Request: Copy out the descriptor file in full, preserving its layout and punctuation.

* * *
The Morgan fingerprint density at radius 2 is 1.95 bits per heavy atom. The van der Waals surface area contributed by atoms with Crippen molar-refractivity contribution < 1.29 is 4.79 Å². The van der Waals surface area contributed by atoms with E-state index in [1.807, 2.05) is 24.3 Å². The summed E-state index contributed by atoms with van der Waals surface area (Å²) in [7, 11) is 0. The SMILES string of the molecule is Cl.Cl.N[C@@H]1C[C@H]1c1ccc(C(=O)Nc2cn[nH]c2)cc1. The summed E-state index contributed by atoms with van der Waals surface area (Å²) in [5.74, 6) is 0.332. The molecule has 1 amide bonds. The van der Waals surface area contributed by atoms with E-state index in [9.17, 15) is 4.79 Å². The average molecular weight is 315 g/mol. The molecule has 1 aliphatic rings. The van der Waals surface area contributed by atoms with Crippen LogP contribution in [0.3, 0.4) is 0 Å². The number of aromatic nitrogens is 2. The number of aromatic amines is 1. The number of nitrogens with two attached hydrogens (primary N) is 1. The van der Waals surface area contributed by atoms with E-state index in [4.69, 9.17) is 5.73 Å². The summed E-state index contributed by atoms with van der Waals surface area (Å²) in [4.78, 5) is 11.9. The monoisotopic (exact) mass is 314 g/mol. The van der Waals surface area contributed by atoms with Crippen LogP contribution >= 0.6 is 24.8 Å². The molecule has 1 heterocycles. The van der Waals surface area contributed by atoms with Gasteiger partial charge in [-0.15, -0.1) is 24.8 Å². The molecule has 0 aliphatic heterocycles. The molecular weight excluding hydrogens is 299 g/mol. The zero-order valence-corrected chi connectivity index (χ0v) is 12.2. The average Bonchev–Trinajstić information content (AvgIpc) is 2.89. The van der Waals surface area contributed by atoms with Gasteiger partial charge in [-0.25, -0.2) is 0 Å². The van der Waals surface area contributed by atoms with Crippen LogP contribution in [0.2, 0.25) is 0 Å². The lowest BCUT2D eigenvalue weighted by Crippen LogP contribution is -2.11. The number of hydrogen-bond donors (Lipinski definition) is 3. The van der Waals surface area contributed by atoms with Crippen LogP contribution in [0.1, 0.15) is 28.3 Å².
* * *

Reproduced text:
The Morgan fingerprint density at radius 2 is 1.95 bits per heavy atom. The van der Waals surface area contributed by atoms with Crippen molar-refractivity contribution < 1.29 is 4.79 Å². The van der Waals surface area contributed by atoms with E-state index in [1.807, 2.05) is 24.3 Å². The summed E-state index contributed by atoms with van der Waals surface area (Å²) in [7, 11) is 0. The SMILES string of the molecule is Cl.Cl.N[C@@H]1C[C@H]1c1ccc(C(=O)Nc2cn[nH]c2)cc1. The summed E-state index contributed by atoms with van der Waals surface area (Å²) in [5.74, 6) is 0.332. The molecule has 1 amide bonds. The van der Waals surface area contributed by atoms with E-state index in [9.17, 15) is 4.79 Å². The average molecular weight is 315 g/mol. The molecule has 1 aliphatic rings. The van der Waals surface area contributed by atoms with Crippen LogP contribution in [0.3, 0.4) is 0 Å². The number of aromatic nitrogens is 2. The number of aromatic amines is 1. The number of nitrogens with two attached hydrogens (primary N) is 1. The van der Waals surface area contributed by atoms with E-state index in [4.69, 9.17) is 5.73 Å². The summed E-state index contributed by atoms with van der Waals surface area (Å²) in [4.78, 5) is 11.9. The monoisotopic (exact) mass is 314 g/mol. The van der Waals surface area contributed by atoms with Crippen LogP contribution >= 0.6 is 24.8 Å². The molecule has 1 heterocycles. The van der Waals surface area contributed by atoms with Gasteiger partial charge in [-0.15, -0.1) is 24.8 Å². The molecule has 0 aliphatic heterocycles. The molecular weight excluding hydrogens is 299 g/mol. The zero-order valence-corrected chi connectivity index (χ0v) is 12.2. The average Bonchev–Trinajstić information content (AvgIpc) is 2.89. The van der Waals surface area contributed by atoms with Gasteiger partial charge in [-0.25, -0.2) is 0 Å². The van der Waals surface area contributed by atoms with Crippen LogP contribution in [0.2, 0.25) is 0 Å². The lowest BCUT2D eigenvalue weighted by Crippen LogP contribution is -2.11. The number of hydrogen-bond donors (Lipinski definition) is 3. The van der Waals surface area contributed by atoms with Crippen LogP contribution in [0.1, 0.15) is 28.3 Å².